Clusters of the illness continued to balloon outside mainland China, fueling apprehension across the globe that was reflected in sagging financial markets.
The crisis pushed into areas seen as among the worst-equipped to deal with an outbreak as well as some of the world’s richest nations, including South Korea and Italy. As it proliferates, the virus is bringing a sense of urgency for local officials determined to contain it but often unsure how.

“It’s a matter of speed and time: We must create a clear turning point within this week,” said President Moon Jae-in of South Korea, where the caseload grew by 144, with a total of 977 people sickened.

Cases of people who could have infected many others spurred fears.

Virus reaches more than 3 dozen countries and 80,000 people
Coronaviruses are a large family of viruses, some of which cause the common cold. Others have evolved into more severe illnesses, such as SARS and MERS.
Countries in bold have reported a first case within last 7 days

Page 1 of 3
LOCATIONFIRST REPORTEDCONFIRMED CASES DEATHS
ChinaDecember 31, 201977,658
77,658
2,663
South KoreaJanuary 20, 2020977
977
11
JapanJanuary 15, 2020860
860
4
ItalyJanuary 31, 2020283
283
7
IranFebruary 19, 202095
95
15
SingaporeJanuary 23, 202089
89
0
Hong KongJanuary 23, 202081
81
2
ThailandJanuary 13, 202037
37
0
United StatesJanuary 21, 202035
35
0
TaiwanJanuary 21, 202030
30
1
AustraliaJanuary 25, 202023
23
0
MalaysiaJanuary 25, 202022
22
0
BahrainFebruary 24, 202017
17
0
VietnamJanuary 24, 202016
16
0
GermanyJanuary 28, 202016
16
0
Data as of Feb. 25 at 9 a.m. Eastern; *691 of Japan's reported cases were from a cruise ship docked in Yokohama..
Source: AP reports Graphic Phil Holm

Korean Air said one of its crew members tested positive, but the airline didn’t disclose the flights the employee had worked on. On a U.S. military base in Daegu, the center of infections in South Korea, officials said a servicemember’s spouse had also been infected. And in the tiny Persian Gulf nation of Bahrain, one of those infected was a school bus driver who had transported students as recently as Sunday.

Also testing positive was the head of Iran’s virus task force, who just a day earlier gave a news conference in Tehran in which he tried to minimize the danger posed by the outbreak.

In Italy’s north, where more than 200 people were sickened, a dozen towns were sealed off and police wearing face masks patrolled.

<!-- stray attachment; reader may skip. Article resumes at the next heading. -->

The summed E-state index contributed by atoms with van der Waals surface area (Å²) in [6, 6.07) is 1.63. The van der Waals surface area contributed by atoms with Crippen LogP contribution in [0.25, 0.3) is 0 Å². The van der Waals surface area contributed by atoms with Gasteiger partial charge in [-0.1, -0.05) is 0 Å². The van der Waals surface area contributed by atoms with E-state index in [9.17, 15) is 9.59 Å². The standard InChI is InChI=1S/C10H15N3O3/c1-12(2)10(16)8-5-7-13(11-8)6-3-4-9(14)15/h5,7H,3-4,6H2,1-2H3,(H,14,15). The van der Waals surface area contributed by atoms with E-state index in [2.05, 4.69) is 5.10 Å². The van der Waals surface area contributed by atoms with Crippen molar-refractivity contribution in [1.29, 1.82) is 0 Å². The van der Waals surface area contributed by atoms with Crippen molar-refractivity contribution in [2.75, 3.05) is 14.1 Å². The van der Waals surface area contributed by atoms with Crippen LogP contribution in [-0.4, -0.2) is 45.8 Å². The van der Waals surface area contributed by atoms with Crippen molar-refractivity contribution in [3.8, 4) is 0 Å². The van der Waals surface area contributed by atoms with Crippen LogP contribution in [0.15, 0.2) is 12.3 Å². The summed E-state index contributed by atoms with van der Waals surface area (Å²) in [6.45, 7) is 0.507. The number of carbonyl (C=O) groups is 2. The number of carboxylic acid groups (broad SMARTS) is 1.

Two neighbors of Italy — Croatia and Austria — reported their first cases of the virus.

Croatia, Hungary and Ireland advised against traveling to Italy’s affected area, one of a number of governmental moves seeking to limit further exposure. Bahrain suspended flights to Dubai while the United States’ Centers for Disease Control and Prevention issued its highest travel alert on South Korea, advising citizens to avoid nonessential trips. Japan urged citizens to avoid unessential trips to South Korea’s hardest-hit areas.

A culture of long days at the office in Japan came to terms with the outbreak, with the government urging employers to allow workers to telecommute and have more flexible hours, simple moves Japanese Prime Minister Shinzo Abe expressed hope could help control the spread.

“We are at an extremely important time in ending the spread of infection at an early stage,” Abe said at a meeting of a task force on the outbreak.

Even in places where no cases have sprouted up, leaders kept a wary eye, such as Denmark, where two former military barracks were being prepared as quarantine centers. Still, uncertainty remained about how to effectively limit the epidemic.

Italy had taken Europe’s most stringent preventative measures against COVID-19, the disease caused by the virus, and yet became home to the biggest outbreak outside Asia. Experts in Japan, with one of the world’s most sophisticated health systems, acknowledged the country’s handling of the virus-stricken Diamond Princess cruise ship was flawed and could have allowed the problem to magnify.

In comments reflecting both defiance and dubiousness over what measures work, French health minister Olivier Veran said the country would not shut its border or call off mass gatherings.

“We don’t close borders because we would not be able to, we don’t do it because it would be meaningless,” he said on French radio RTL. “Should we ban gatherings? Should we stop the Fashion Week? Should we suspend matches? Should we close universities? The answer is no.”

Full Coverage: Virus Outbreak
China reported 508 new cases and another 71 deaths, 68 of them in the central city of Wuhan, where the epidemic was first detected in December. The updates bring mainland China’s totals to 77,658 cases and 2,663 deaths.